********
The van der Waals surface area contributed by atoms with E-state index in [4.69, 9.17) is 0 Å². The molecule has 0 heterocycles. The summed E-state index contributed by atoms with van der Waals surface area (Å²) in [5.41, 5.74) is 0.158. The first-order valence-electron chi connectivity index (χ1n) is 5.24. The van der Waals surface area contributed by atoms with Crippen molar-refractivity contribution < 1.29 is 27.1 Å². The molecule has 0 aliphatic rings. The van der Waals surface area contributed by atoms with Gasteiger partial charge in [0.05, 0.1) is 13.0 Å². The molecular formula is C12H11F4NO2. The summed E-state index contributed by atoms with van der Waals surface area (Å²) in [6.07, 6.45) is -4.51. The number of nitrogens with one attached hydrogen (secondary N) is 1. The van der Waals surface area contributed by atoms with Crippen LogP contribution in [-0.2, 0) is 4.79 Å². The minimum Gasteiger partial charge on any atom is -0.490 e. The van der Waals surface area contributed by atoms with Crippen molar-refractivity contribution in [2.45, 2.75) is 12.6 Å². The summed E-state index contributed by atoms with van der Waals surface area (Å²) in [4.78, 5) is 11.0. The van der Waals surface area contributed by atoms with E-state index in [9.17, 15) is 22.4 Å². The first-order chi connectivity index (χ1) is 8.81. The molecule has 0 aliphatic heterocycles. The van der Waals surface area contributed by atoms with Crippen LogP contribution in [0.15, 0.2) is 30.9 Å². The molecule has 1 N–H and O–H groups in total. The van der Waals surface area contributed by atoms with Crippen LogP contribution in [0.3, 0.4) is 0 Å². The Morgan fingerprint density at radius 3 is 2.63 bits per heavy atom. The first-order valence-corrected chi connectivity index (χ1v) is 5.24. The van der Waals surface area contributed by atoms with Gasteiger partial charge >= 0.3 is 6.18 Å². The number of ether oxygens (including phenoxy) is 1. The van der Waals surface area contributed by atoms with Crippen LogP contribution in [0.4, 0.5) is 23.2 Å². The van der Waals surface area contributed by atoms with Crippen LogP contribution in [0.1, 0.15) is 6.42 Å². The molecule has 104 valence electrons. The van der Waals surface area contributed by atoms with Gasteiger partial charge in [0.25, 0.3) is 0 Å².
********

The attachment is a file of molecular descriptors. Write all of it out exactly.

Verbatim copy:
The van der Waals surface area contributed by atoms with E-state index in [4.69, 9.17) is 0 Å². The molecule has 0 heterocycles. The summed E-state index contributed by atoms with van der Waals surface area (Å²) in [5.41, 5.74) is 0.158. The first-order valence-electron chi connectivity index (χ1n) is 5.24. The van der Waals surface area contributed by atoms with Crippen molar-refractivity contribution < 1.29 is 27.1 Å². The molecule has 0 aliphatic rings. The van der Waals surface area contributed by atoms with Gasteiger partial charge in [0.05, 0.1) is 13.0 Å². The molecular formula is C12H11F4NO2. The summed E-state index contributed by atoms with van der Waals surface area (Å²) in [6.07, 6.45) is -4.51. The number of nitrogens with one attached hydrogen (secondary N) is 1. The van der Waals surface area contributed by atoms with Crippen LogP contribution in [-0.2, 0) is 4.79 Å². The minimum Gasteiger partial charge on any atom is -0.490 e. The van der Waals surface area contributed by atoms with Crippen molar-refractivity contribution in [2.45, 2.75) is 12.6 Å². The summed E-state index contributed by atoms with van der Waals surface area (Å²) in [4.78, 5) is 11.0. The van der Waals surface area contributed by atoms with E-state index in [9.17, 15) is 22.4 Å². The first-order chi connectivity index (χ1) is 8.81. The molecule has 0 aliphatic heterocycles. The van der Waals surface area contributed by atoms with Crippen LogP contribution in [0.15, 0.2) is 30.9 Å². The molecule has 1 N–H and O–H groups in total. The van der Waals surface area contributed by atoms with Crippen LogP contribution in [0.3, 0.4) is 0 Å². The Morgan fingerprint density at radius 3 is 2.63 bits per heavy atom. The first-order valence-corrected chi connectivity index (χ1v) is 5.24. The van der Waals surface area contributed by atoms with Gasteiger partial charge >= 0.3 is 6.18 Å². The number of ether oxygens (including phenoxy) is 1. The van der Waals surface area contributed by atoms with Crippen LogP contribution in [0.4, 0.5) is 23.2 Å². The van der Waals surface area contributed by atoms with Crippen LogP contribution in [0.1, 0.15) is 6.42 Å². The molecule has 104 valence electrons. The van der Waals surface area contributed by atoms with Gasteiger partial charge in [0.25, 0.3) is 0 Å².